This is a short story I intend to include in the collection of poems, stories and photos I’m preparing. I hope you enjoy it.
The Lottery Ticket
If a vote had been taken, Maura Sweeney would have been unanimously elected the most unlikeable person in Fork-in-the-Road, Nebraska. At one time or another, she had managed to alienate just about everyone in town, in every generation she came into contact with. When she walked down the street, children would chant “Maura Sweeney is a meany.” Not very original, mind you, but to the point.
When she was growing up, at the age of five or six, Maura began to gain a reputation for having a nasty streak. It wasn’t just the usual childish spats that got her in trouble: fights with other kids or being rude to grown-ups. No, it was probably setting Mr. Norris’ toolshed on fire. Or imprisoning Mrs. Stanley’s cat in a box for a week. Or telephoning the police station and reporting a murder in progress behind the elementary school.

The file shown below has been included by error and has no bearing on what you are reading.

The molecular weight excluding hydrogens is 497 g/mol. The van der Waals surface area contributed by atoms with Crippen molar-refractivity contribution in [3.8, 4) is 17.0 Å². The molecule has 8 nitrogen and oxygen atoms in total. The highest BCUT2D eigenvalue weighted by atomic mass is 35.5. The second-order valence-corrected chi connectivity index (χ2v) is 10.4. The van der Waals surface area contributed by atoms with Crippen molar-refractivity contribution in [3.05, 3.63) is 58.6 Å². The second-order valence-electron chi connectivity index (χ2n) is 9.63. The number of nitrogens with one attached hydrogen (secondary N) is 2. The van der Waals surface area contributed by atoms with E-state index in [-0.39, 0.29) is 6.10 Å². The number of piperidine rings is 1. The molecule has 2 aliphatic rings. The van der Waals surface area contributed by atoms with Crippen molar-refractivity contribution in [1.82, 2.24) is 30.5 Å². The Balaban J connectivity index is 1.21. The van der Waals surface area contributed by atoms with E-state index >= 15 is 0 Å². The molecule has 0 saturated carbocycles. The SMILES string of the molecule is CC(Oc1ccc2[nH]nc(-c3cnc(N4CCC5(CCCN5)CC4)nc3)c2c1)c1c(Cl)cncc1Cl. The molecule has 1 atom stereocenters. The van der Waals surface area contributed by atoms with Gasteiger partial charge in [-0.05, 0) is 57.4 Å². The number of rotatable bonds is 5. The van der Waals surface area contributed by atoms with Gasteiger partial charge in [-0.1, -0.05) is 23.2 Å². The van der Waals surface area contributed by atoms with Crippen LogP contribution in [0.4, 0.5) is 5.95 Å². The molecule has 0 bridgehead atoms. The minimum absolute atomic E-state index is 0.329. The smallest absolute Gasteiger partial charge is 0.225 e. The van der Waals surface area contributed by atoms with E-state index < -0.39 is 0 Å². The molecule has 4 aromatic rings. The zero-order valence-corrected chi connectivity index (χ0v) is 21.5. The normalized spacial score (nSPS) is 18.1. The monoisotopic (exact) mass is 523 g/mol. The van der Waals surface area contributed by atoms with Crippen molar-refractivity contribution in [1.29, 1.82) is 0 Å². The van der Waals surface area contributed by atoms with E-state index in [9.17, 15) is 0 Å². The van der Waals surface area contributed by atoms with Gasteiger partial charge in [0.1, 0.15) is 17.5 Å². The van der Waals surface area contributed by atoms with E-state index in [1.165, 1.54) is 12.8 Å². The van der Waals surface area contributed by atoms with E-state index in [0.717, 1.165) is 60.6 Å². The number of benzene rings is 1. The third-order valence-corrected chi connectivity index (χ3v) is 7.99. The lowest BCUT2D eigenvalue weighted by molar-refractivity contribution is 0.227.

When she got to high school, she was never selected to be in any of the clubs or allowed to join any of the important activities for fear that she would manage to sabotage the homecoming dance or mid-winter band concert, which she certainly would have done had she had the chance. While it was never proved that she cut the ropes to the assembly hall curtains the morning before the senior play, circumstantial evidence was enough to cause her to nearly be expelled from school. It was only by the intervention, once again, of her father, Judge James Flanagan Sweeney that she was allowed to remain in school and complete her senior year, but with the understanding that one more incident would result in her removal. Much to Judge and Mrs. Sweeney’s relief, Maura managed to finish the year without trouble, but at graduation, just after she received her diploma, she removed her cap and gown and ran up and down the aisles of the auditorium, cursing at the principal, teachers and her classmates, using words that even some of the grown-ups hadn’t heard.